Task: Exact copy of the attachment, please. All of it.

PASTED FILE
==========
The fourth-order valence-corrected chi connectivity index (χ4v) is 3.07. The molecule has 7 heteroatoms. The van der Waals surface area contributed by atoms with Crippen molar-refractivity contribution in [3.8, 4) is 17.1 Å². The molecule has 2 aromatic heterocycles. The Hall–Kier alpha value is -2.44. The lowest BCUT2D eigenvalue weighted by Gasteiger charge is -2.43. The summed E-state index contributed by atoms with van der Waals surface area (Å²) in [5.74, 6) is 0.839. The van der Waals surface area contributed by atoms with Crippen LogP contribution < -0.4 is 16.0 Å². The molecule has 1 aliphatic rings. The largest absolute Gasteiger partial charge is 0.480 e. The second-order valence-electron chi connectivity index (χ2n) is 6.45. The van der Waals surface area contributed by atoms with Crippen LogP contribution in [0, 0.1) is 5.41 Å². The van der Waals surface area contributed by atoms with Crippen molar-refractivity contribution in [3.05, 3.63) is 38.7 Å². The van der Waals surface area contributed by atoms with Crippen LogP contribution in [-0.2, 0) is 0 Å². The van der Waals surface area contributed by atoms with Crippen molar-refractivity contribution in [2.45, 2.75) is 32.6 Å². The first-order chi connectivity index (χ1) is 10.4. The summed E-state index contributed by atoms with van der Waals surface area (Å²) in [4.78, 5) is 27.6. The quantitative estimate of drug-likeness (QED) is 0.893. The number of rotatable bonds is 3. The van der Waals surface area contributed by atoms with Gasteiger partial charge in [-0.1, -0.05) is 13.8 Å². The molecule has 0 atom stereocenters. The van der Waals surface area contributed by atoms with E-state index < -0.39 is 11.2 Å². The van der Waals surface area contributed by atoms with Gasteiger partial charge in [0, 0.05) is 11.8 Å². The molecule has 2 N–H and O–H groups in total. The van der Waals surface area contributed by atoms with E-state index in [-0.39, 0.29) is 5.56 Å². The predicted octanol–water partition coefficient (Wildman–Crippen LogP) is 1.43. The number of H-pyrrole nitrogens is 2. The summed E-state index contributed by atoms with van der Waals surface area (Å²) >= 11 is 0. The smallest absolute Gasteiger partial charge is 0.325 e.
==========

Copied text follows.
The fourth-order valence-corrected chi connectivity index (χ4v) is 3.07. The molecule has 7 heteroatoms. The van der Waals surface area contributed by atoms with Crippen molar-refractivity contribution in [3.8, 4) is 17.1 Å². The molecule has 2 aromatic heterocycles. The Hall–Kier alpha value is -2.44. The lowest BCUT2D eigenvalue weighted by Gasteiger charge is -2.43. The summed E-state index contributed by atoms with van der Waals surface area (Å²) in [5.74, 6) is 0.839. The van der Waals surface area contributed by atoms with Crippen LogP contribution < -0.4 is 16.0 Å². The molecule has 1 aliphatic rings. The largest absolute Gasteiger partial charge is 0.480 e. The second-order valence-electron chi connectivity index (χ2n) is 6.45. The van der Waals surface area contributed by atoms with Crippen LogP contribution in [0, 0.1) is 5.41 Å². The van der Waals surface area contributed by atoms with Crippen molar-refractivity contribution in [3.05, 3.63) is 38.7 Å². The van der Waals surface area contributed by atoms with Crippen LogP contribution in [-0.2, 0) is 0 Å². The van der Waals surface area contributed by atoms with Crippen molar-refractivity contribution in [2.45, 2.75) is 32.6 Å². The first-order chi connectivity index (χ1) is 10.4. The summed E-state index contributed by atoms with van der Waals surface area (Å²) in [4.78, 5) is 27.6. The quantitative estimate of drug-likeness (QED) is 0.893. The number of rotatable bonds is 3. The van der Waals surface area contributed by atoms with Gasteiger partial charge in [-0.1, -0.05) is 13.8 Å². The molecule has 0 atom stereocenters. The van der Waals surface area contributed by atoms with E-state index < -0.39 is 11.2 Å². The van der Waals surface area contributed by atoms with Gasteiger partial charge in [0, 0.05) is 11.8 Å². The molecule has 2 N–H and O–H groups in total. The van der Waals surface area contributed by atoms with E-state index in [-0.39, 0.29) is 5.56 Å². The predicted octanol–water partition coefficient (Wildman–Crippen LogP) is 1.43. The number of H-pyrrole nitrogens is 2. The summed E-state index contributed by atoms with van der Waals surface area (Å²) >= 11 is 0. The smallest absolute Gasteiger partial charge is 0.325 e.